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WOMEN'S RIGHTS: Digging Into Egypt's Culture Of Harassment

World  (tags: world, women, society, politics, women's rights, Egypt, 'CIVILLIBERTIES!', humanrights, middle-east, freedoms )

- 2618 days ago -
According to one recent report by a women's rights group, some 80 percent of Egyptian women and 90 percent of foreign women visiting the country have been sexually harassed. And the former government did little to stem the problem.

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Carol H (229)
Friday February 18, 2011, 4:39 am
noted, thanks

Erica D (75)
Friday February 18, 2011, 9:33 am
Noted! Street harassment is unacceptable.

ewoud k (68)
Friday February 18, 2011, 1:04 pm
In fact, I read the same -under Mubarak there was little or nothing done about this harassment, and during the events on Tahrir-square harassment was rare- in one of the leading dutch papers last week, so things look like going better on this subject too. The argument behind this: people were so frustrated under Mubarak that they had nothing more left to do but harass women. Now that they're all together working on a better future, well, they're working together.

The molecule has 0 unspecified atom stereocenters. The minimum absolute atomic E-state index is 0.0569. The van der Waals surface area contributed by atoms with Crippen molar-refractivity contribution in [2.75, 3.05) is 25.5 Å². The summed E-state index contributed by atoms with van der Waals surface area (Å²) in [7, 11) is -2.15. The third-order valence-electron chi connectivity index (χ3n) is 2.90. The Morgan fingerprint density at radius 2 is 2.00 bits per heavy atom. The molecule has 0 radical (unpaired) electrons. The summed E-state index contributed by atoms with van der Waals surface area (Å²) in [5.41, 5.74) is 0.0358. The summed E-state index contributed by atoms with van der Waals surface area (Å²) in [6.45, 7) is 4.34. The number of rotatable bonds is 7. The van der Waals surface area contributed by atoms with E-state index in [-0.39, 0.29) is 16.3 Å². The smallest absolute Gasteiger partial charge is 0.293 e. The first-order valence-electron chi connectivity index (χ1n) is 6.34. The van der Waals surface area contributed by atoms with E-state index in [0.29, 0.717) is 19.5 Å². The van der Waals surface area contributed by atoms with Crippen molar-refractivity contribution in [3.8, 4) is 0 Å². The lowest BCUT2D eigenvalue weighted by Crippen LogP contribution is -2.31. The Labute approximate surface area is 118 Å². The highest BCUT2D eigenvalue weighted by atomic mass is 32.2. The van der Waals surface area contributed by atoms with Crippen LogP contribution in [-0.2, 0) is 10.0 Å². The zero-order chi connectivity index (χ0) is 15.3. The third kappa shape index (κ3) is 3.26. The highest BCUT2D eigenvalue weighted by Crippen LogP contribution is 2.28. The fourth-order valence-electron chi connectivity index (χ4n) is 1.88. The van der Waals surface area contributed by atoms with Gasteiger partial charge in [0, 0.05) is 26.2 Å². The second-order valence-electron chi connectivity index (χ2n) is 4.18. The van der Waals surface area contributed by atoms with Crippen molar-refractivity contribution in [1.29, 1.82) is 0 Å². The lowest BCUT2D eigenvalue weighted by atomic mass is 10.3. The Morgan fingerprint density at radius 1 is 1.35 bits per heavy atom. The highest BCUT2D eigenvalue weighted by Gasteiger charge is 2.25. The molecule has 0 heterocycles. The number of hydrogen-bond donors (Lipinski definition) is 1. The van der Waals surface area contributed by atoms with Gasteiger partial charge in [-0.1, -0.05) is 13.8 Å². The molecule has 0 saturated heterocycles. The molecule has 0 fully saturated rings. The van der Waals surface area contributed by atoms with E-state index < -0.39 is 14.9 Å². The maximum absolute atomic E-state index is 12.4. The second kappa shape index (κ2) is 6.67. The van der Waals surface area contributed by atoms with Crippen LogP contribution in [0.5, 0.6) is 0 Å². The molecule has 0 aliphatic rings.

A good side-effect of the revolution.

Rhonda Maness (580)
Friday February 18, 2011, 1:04 pm
Thanks Cal

. (0)
Friday February 18, 2011, 2:03 pm
Egypt has a long way to go. Let's hope this doesn't take years....

Cheryl Bresney (0)
Friday February 18, 2011, 2:08 pm
As a woman, ewoud k, I beg to differ. The women's presence was needed during those demonstrations; as dark skin men and women in a white man's army discovered after the battle, everything returns to normal. Just as racism reared its ugly head when the gunsmoke cleared, so will hatred of women. It is endemic; festering for all of Mubarak's reign...30 years entrenched, and hundreds of years stained by a paternalistic one revolution will flush out this disease overnight.

Gloria H (88)
Friday February 18, 2011, 3:45 pm